PH political dynasties tighten grip on power
LAOAG CITY, Ilocos Norte, Philippines — If the son of dictator and former President Ferdinand Marcos Sr. wins the May 9 presidential election, he will not be the only Marcos currently in power and almost certainly not the last.
Elite families have long ruled in the Philippines, holding on to positions of power for generations by dishing out favors, buying votes or resorting to violence.
Analysts say the system has become more pervasive in the decades since a popular uprising deposed Marcos and forced the family into exile.
New dynasties have entrenched themselves in politics, smothering electoral competition, stunting economic development and worsening inequality.
“Power begets power — the more they stay in power, the more they accumulate power, the more powerful they get,” said Julio Teehankee, a De La Salle University professor.
The country has produced about 319 dynastic families, dating back to when it was a US colony in the first half of the 20th century, Teehankee said.
While dozens have withered, members of at least 234 such families won positions in the 2019 midterm elections, he added.
Power, however, is not static. Families can win and lose it—and make a comeback.
After the fallen dictator died in 1989, the Marcoses returned to their traditional stronghold of Ilocos Norte and began tapping local loyalties to get elected to a succession of higher positions.
The 64-year-old Ferdinand Marcos Jr., a former senator, is now on the verge of clinching the ultimate dynastic victory: the presidency.
The family also wants to make a clean sweep of the top posts in its northern bastion.
Marcos Jr.’s eldest son is a first-time candidate, seeking one of two congressional seats in the province known for corn and tobacco farms. A cousin is defending the other.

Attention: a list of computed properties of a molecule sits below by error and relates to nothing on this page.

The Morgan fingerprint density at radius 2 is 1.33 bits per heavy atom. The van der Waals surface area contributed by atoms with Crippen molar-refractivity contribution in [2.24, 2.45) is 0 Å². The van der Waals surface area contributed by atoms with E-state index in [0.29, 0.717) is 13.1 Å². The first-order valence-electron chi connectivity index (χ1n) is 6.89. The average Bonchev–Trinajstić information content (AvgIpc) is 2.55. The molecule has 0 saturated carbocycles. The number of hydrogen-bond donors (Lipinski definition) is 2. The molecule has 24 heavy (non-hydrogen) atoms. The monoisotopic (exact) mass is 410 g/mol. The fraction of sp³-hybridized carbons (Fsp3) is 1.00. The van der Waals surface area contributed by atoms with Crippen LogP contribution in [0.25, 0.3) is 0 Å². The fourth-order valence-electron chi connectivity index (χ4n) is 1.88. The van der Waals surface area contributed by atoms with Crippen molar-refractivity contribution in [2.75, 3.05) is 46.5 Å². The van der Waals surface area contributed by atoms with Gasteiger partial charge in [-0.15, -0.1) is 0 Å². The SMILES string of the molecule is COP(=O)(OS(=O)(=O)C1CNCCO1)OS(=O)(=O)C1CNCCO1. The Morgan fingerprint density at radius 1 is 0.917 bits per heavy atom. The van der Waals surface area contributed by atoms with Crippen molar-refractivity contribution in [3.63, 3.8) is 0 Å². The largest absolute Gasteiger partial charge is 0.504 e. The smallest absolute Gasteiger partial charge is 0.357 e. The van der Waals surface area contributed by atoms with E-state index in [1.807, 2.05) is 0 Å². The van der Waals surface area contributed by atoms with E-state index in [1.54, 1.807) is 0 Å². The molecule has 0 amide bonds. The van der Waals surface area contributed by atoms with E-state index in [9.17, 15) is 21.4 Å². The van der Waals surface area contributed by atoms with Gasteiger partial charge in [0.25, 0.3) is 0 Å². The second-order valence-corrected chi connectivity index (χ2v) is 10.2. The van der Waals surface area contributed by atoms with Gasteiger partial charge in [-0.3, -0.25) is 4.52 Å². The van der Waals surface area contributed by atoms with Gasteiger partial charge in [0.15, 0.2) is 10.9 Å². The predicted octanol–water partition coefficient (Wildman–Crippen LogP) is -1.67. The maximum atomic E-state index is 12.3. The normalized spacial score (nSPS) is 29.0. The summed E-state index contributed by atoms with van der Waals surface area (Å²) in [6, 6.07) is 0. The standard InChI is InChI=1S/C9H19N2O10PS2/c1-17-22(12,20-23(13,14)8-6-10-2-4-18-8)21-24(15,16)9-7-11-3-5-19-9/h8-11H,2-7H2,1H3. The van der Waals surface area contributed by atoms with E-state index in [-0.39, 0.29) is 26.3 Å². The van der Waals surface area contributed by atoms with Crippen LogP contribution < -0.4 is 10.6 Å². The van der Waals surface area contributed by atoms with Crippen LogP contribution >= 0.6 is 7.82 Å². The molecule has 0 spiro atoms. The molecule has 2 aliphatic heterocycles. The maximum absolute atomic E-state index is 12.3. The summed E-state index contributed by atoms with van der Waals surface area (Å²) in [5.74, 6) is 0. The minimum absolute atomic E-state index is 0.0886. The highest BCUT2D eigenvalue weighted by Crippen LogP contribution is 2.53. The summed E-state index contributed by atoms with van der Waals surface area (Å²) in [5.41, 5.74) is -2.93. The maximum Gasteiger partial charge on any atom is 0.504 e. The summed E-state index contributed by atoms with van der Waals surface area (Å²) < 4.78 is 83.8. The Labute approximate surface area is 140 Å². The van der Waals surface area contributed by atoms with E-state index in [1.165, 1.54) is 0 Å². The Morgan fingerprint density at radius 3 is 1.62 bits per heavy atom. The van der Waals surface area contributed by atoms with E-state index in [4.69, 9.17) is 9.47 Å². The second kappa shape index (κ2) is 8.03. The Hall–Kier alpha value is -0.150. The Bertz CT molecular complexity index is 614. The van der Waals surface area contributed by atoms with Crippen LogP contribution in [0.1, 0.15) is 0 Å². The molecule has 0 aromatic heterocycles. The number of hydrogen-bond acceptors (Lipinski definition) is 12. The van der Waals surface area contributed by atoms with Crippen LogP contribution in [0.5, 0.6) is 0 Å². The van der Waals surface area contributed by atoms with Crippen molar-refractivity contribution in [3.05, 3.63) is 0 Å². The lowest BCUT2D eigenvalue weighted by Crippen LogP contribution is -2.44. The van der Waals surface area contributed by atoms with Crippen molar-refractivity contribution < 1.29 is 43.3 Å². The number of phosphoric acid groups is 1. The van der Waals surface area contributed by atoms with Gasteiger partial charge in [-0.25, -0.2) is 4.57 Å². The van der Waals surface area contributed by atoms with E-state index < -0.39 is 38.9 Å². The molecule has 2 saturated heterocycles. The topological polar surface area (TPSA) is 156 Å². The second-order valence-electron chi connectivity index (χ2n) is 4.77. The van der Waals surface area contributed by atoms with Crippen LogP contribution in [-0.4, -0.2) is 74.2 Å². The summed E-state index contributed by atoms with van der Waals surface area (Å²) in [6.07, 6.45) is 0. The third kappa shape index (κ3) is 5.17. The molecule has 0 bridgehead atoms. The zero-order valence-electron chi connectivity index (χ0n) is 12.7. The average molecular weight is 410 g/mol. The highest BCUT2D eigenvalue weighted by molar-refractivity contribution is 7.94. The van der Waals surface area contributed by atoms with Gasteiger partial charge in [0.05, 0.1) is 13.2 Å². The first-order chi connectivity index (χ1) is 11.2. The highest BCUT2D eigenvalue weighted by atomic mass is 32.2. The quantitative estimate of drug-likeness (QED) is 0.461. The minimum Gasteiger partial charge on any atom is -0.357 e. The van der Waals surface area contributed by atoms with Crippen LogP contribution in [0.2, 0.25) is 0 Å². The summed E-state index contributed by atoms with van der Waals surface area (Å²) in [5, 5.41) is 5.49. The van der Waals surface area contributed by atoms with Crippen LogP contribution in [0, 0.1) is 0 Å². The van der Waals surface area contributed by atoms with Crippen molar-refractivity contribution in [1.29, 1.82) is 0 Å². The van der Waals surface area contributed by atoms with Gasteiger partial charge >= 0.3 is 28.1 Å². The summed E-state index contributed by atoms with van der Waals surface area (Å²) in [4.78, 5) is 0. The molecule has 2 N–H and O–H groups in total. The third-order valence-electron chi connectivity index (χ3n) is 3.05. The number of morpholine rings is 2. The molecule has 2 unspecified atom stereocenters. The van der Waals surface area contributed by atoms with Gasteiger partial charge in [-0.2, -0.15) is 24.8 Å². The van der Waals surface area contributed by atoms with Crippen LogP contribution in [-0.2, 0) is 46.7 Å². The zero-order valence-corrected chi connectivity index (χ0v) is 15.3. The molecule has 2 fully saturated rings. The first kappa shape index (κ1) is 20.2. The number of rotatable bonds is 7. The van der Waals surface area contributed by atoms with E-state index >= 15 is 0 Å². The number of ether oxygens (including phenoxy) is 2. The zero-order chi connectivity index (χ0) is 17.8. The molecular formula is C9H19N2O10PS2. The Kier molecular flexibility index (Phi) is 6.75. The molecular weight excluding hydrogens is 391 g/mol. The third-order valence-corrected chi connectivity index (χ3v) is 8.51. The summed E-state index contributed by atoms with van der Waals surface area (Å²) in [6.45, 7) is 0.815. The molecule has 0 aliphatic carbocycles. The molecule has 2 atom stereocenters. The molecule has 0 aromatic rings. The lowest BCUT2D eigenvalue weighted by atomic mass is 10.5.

His nephew, the son of his sister, Sen. Imee Marcos, is vying for reelection as governor, while a cousin’s widow is the incumbent vice governor.
Marcos Jr. told Agence France-Presse (AFP) the family was not a dynasty, but his cousin Michael Marcos Keon, who is seeking a second term as Laoag mayor, disagreed.
“This is all dynastic,” said Keon, 67, who also served as governor after Marcos Jr. hit the three-term limit—a tactic often used to keep positions in the family.
“I wouldn’t be where I am today if I weren’t a Marcos.”
The Marcoses’ stranglehold on power in Ilocos Norte was “typical” of provinces across the country, said Ronald Mendoza, dean of the Ateneo School of Government.
And their influence is growing. Around 80 percent of governors belong to “fat dynasties” — clans with two or more members in power at the same time — compared with 57 percent in 2004, Mendoza said.
Political families held 67 percent of seats in the House of Representatives, compared with 48 percent in 2004, and 53 percent of mayoral posts, up from 40 percent.
Of the leading candidates for 12 Senate seats being contested, at least three already have a relative in the chamber.
Even the party-list system, which seeks to give citizens from marginalized groups representation in Congress, has been largely taken over by a handful of surnames.
As his daughter leads the race for the country’s second highest office, outgoing President Rodrigo Duterte said recently he had “accomplished” his job.
“I have a daughter running for vice president, a son for congressman and one other as mayor. I am fulfilled,” he said.
More than 18,000 posts are being contested in next month’s elections. At least 800 have only one candidate.
Mendoza said the pandemic had made it even more likely that incumbents would win. “You have more voters potentially vulnerable to vote-buying, more voters concerned about their continued access to social protection.”
While political dynasties exist in other countries, analysts said their prevalence in the Philippines was among the highest in the world.
Preparing the next generation for politics was essential to a clan’s survival, said analyst Mark Thompson, likening dynasties to football clubs.
“If you’re the Barcelona or PSG (Paris Saint-Germain)… of Philippine politics, why not get the next generation trained up as well,” said Thompson, director of the Southeast Asia Research Center at the City University of Hong Kong.
Efforts to reduce these families’ influence have come to nothing, despite the 1987 Constitution mandating that Congress ban them.
“You cannot expect a house full of dynasties to pass an antidynasty legislation—it’s like asking Dracula to guard the blood bank,” said Teehankee.
Keon admitted the system was not democratic and unlikely to change.
“This is how politics is here,” he said, adding: “Family is paramount.”
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